This season, with high corn yields and a late harvest in many places, it will be critical to take steps to maximize residue decomposition and nutrient release for the benefit of next seasons’ crops. It’s important to keep in mind that the primary limiting factor for residue decomposition is cooler temperatures, which reduce the microbial activity required for residue breakdown. Given the late harvest, that means there's only been a short window for natural decomposition processes to take place. In addition, larger yields produce more residue, which requires more time and energy to properly break down.
We’ve previously discussed just how inefficient applied NPK fertilizers can be in the first year after application, a problem that is compounded in high-residue fields.
Corn residue from a 200 bushel crop contains approximately 116 units of nitrogen (N), 27 units of phosphorous (P) and 209 units of potassium (K). Nutrients in the residue are not in a plant-available form, and mineralization must occur prior to plant utilization. Meanwhile, as soil microbes digest crop residues, they can tie up applied N, making it unavailable for plant growth in the spring. In corn, the lack of N causes corn seedlings (emergence to V3-V4) to turn yellow, also known as “ugly corn syndrome.”
To increase the efficiency of their applied fertilizer in high-residue conditions, many growers are now using Accomplish LM (a biochemical fertilizer catalyst that is not dependent on soil microbial activity) in their nutrient release programs—and are seeing higher yields as a result. Applied in the fall (preferably) or even along with a grower’s standard spring N application, Accomplish LM hastens residue decomposition and mineralization of applied nutrients. This practice is supported by data that includes the findings from a large corn trial conducted in five Northeast Iowa locations in 2010 and 2011.
Iowa Corn Trial: More Nutrient Availability and Uptake, Higher Yields with Accomplish LM
The trial examined the effects of using additional spring-applied N or Accomplish LM (which does not contain N) to address ugly corn syndrome. Four different N sources were used*, and were applied at 40 units of N per acre in late March, 30 days prior to planting. The Accomplish LM treatment was applied at 3 pints per acre with water and no additional N. These applications were in addition to the grower’s standard N application (200 units of N as anhydrous ammonia [NH3]) that had been applied in the fall.
Soil nitrate levels were recorded for each treatment 60 days after planting, and stalk nitrate levels were taken after harvest. The soil nitrate concentration of Accomplish LM (20.6 ppm) was almost three times that of the grower standard (7 ppm). In addition, the Accomplish LM treatment was associated with the lowest stalk nitrate reading of all the treatments (Table 1).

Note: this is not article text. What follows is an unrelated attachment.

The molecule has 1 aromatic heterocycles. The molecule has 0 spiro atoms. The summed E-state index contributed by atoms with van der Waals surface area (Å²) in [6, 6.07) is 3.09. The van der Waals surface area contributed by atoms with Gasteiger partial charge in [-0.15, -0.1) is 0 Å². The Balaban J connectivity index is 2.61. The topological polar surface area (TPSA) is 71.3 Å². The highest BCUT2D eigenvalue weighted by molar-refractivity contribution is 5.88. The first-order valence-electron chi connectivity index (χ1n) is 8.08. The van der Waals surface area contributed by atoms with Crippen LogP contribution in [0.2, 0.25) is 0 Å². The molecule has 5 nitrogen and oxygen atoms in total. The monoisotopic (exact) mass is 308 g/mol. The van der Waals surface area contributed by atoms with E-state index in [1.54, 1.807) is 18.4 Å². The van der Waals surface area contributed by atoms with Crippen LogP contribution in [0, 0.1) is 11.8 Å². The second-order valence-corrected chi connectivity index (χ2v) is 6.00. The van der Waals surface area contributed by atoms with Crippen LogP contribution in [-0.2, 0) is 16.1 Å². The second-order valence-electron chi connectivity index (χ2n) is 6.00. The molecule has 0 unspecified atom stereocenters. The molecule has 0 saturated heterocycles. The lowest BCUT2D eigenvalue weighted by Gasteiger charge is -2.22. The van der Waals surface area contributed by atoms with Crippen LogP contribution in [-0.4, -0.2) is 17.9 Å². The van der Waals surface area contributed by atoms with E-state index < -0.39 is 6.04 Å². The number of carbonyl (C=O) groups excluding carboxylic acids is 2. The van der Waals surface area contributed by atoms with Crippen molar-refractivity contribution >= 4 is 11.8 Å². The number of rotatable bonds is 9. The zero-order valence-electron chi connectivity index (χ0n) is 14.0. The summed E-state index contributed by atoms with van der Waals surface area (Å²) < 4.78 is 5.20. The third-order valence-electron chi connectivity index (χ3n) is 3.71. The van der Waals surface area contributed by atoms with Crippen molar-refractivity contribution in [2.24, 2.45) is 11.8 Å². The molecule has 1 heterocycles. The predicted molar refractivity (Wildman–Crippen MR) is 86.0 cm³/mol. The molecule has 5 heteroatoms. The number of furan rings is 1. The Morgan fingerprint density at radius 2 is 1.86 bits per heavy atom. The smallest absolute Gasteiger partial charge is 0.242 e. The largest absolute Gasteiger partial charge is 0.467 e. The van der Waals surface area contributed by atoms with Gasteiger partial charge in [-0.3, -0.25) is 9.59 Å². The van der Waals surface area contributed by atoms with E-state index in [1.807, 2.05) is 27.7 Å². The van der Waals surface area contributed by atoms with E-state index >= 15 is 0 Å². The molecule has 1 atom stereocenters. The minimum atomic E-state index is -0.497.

Those two data points, coupled with the Accomplish LM treatment having the highest yield, tell a compelling story that the application of Accomplish LM on the residue created more available N (higher soil nitrate) than applying 40 additional units of N–resulting in improved mineralization of nutrients–and that it delivered that N to the grain (lower stalk nitrate and higher yield).
Table 1. By late spring, Accomplish LM increased soil N availability without additional N application.
In 2010, Accomplish LM had the highest yield (221 bushels per acre) over all treatments, with an 12 bushel per acre increase compared to the check (Figure 1). In 2011, Accomplish LM again had the highest yield (255 bushels per acre, a 15 bushel/acre increase vs. check). Moreover, while nitrogen use efficiency (units of N/yield in bushels) was not improved for the additive fertilizer applications versus grower standard (0.96 units N/bushel in 2010 and 0.83 units in 2011), it was increased with Accomplish LM (0.90 units N/bushel in 2010 and 0.78 units in 2011).
Figure 1. Corn yield results in 2010 (left bars) and 2011 (right bars). Accomplish LM was associated with the highest average yields in both years. The grower’s standard practice was 200 units of N as fall-applied NH3. Accomplish LM was applied at 1.5 quarts/acre. Abbreviations: GSP, grower’s standard practice; MESZ, MicroEssentials® SZ (Mosaic Company); UAN, urea ammonium nitrate; AMS, ammonium sulfate.
In 2011, soil phosphorous levels (P1 & P2) were examined (Table 2).
Table 2. Improved P availability when Accomplish LM is combined with a standard fertility program.
Just 60 days after application, all of the Accomplish LM treated blocks showed increased soil phosphorous levels. On average, P1 levels increased by 18% and P2 levels by 31% compared to the check. It requires 8-10 pounds of P2O5 to raise a P1 soil analysis 1 ppm; a 13 ppm increase, which was achieved with the Accomplish LM treatment, is equal to applying 100 - 130 lbs of P2O5.
To summarize, Accomplish LM can be used to help mineralize and release nutrients in high residue fields. Over all five Iowa locations, adding just three pints of this biochemical additive 30 days prior to spring planting increased the efficiencies of soil N and soil P, resulting in the highest overall corn yields both years.
* The four N sources were: urea ammonium nitrate (UAN), 28-0-0; ammonium sulfate (AMS), 21-0-0-24S; MicroEssentials® SZ (MESZ), 12-40-0-10(S)-1(Zn) (Mosaic Company); urea, 46-0-0.
**The recommended Accomplish LM residue treatment application is: Accomplish LM at 2 quarts/acre (+1-2 gallons of 28% or 32% UAN + 8.5 gallons of water).